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"Nauvoo Exodus"

Less predictable than fiction, history has a way of revealing people's insecurities, hatred, and bigotry in the persecution of others with only slightly different beliefs from their own.  This was no more true than in 1844.  Hatred had followed the Mormons to Nauvoo, and slowly it began to show its face when farmers in Illinois joined with the Mormon's old enemies from Missouri.  Together, they decided to take matters into their own hands.

Initial attempts to force the Mormons to leave their city failed.  Homes and farmhouses were set on fire.  Threats against church members continued, even death threats against church leaders.  When a local newspaper printed an attack on the Church's policies and beliefs, Joseph ordered the press be destroyed.  It culminated in the governor having Joseph, his brother Hyrum, and other leaders arrested and locked up in nearby Carthage, Illinois.  They were being protected for their "own good."  One day went without serious incident but on the fateful day of June 27, 1844, a lynch mob showed up.  It was clear the church leaders would not be sufficiently guarded.  They could hear the mob making their way past the guard.  Trapped on the second floor with no choices other than a small window, adrenaline took over.  What seemed like just in the nick of time, Hyrum was the only one to jump out while the cell was being entered but a bullet shot from his jail cell caught him before he reached the ground.  Joseph realized his brother had been shot for only moments before succumbing to the same treatment, being shot multiple times.

Justice was never served.  The action was supposed to dissolve the church but anticipating his assassination, Joseph Smith had appointed a quorum to run the church following any martyrdom.  Brigham Young was on a mission in New York at the time of the murders, and upon learning of the fate of the church's leaders returned immediately to Nauvoo.  Brigham brought comfort to the grieving congregation, and soon was appointed President of the Quorum.

For over a year the community prospered.  Accelerated building on the temple showed that the scare tactics had failed.  Acts of terrorism increased, mobs attacked isolated farms.  The Illinois governor had sided with the anti-Mormons.  After implied threats from the governor, the church agreed to move during the spring and summer of 1846.  Agreements were made guaranteeing no violence until the church had time to move.  Those promises were broken, and other acts of violence intensified.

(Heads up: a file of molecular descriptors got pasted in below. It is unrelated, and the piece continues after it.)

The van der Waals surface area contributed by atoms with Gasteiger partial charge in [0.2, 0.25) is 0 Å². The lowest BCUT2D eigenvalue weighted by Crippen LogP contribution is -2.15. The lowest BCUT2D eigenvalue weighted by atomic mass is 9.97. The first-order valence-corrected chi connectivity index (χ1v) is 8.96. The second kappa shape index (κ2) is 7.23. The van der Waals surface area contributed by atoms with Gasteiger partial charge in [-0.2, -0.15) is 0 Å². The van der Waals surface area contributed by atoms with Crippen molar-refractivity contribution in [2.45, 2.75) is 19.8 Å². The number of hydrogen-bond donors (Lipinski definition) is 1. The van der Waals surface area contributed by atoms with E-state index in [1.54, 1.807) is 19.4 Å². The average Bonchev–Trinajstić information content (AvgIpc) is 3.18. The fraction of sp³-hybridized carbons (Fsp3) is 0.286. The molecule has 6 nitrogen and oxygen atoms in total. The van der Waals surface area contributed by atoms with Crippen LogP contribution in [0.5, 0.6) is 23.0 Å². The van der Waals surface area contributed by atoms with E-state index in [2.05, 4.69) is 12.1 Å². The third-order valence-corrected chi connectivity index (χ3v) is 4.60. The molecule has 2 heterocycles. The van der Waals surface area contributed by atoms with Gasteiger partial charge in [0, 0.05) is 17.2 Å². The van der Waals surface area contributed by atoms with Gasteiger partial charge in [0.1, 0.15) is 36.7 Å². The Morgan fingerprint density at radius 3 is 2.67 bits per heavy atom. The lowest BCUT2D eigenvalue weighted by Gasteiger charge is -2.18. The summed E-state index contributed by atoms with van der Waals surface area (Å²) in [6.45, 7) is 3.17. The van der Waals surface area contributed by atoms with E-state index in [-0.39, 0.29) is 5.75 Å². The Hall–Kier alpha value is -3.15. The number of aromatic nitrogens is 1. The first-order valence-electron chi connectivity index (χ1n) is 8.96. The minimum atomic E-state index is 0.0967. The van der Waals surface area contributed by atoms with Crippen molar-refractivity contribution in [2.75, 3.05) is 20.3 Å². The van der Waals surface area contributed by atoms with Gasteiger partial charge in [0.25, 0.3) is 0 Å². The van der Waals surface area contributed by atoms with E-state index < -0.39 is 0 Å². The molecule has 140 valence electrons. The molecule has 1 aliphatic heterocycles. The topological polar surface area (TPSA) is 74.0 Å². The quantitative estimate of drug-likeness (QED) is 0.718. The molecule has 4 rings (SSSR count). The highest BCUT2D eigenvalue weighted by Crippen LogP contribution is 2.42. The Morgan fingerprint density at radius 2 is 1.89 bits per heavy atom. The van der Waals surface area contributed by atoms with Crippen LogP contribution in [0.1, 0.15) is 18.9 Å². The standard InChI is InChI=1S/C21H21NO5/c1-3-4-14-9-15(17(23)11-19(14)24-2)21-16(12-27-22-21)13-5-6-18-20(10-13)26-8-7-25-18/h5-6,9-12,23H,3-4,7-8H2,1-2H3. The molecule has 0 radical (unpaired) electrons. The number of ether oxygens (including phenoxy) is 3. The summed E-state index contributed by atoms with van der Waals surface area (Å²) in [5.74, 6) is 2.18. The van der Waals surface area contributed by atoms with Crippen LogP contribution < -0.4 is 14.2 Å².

Brigham Young had closely studied the reports just published of Lieutenant John C. Frémont's expedition to the Pacific, in which the Salt Lake area was described as "lush green countryside."  Brigham knew they had to move west, and this sounded like a perfect spot.

The church had already planned to move west again.  The only problem was there were a lot of people to move.  To ease the strain, church leaders decided to start early taking around 300 people west with them to help determine and blaze a suitable trail for others to follow.  When other church members heard of the leaders leaving them behind, many insisted on joining in on the initial journey.

On February 4th, 1846, long lines started forming at the Mississippi.  Unsympathetic ferry owners took advantage of the situation, charging excessive rates for crossing, more than most families or the entire populous could afford.  A hell of unjustified bigotry and hatred had wrapped up around them trapping them in the heavenly place they had created from scratch.

Miraculously, on February 24th, the river froze over, and even allowed for wagon and oxen to make it across.  Making the crossing of the Mississippi easy created its own problem.  The initial planned 300 quickly grew to 3,000, many deciding in haste with little time to properly prepare for the long journey across Iowa.

The first group to leave stopped after making it nine miles into Iowa, setting up camp at a place called Sugar Creek.  After what was presumed sufficient time to get reorganized, the group started across Iowa.

On top of the harsh cold winter that was difficult enough to deal with, most were not prepared for the travel.  Tents had no floor or end flaps; food provisions, supplies, and medication supplies were not adequate for the journey; thousands got sick, and hundreds lost their lives along the way.  When the cold weather ended, the rains started, continuing almost continuously on into July,  the worst torrential rains in Iowa's history.  What would normally take three to three and a half weeks to travel the 327 mile distance across Iowa turned out to be four and a half months.  For much of the time, the mud reached the bottom of the wagon beds.

Perseverance won out, and the Mormons eventually reached the Missouri River.  The exodus from Nauvoo continued throughout the spring with the latest group reaching the Missouri in late summer.  Some were not able to leave Nauvoo due to the expense.  To make the trip also required having a group large enough to help out in emergencies.  Without a wagon, a team, and adequate supplies, taking on the trek would be no less than a suicide venture.  Unfortunately, remaining behind to be subjected to constant persecution was no less an easy path to take.

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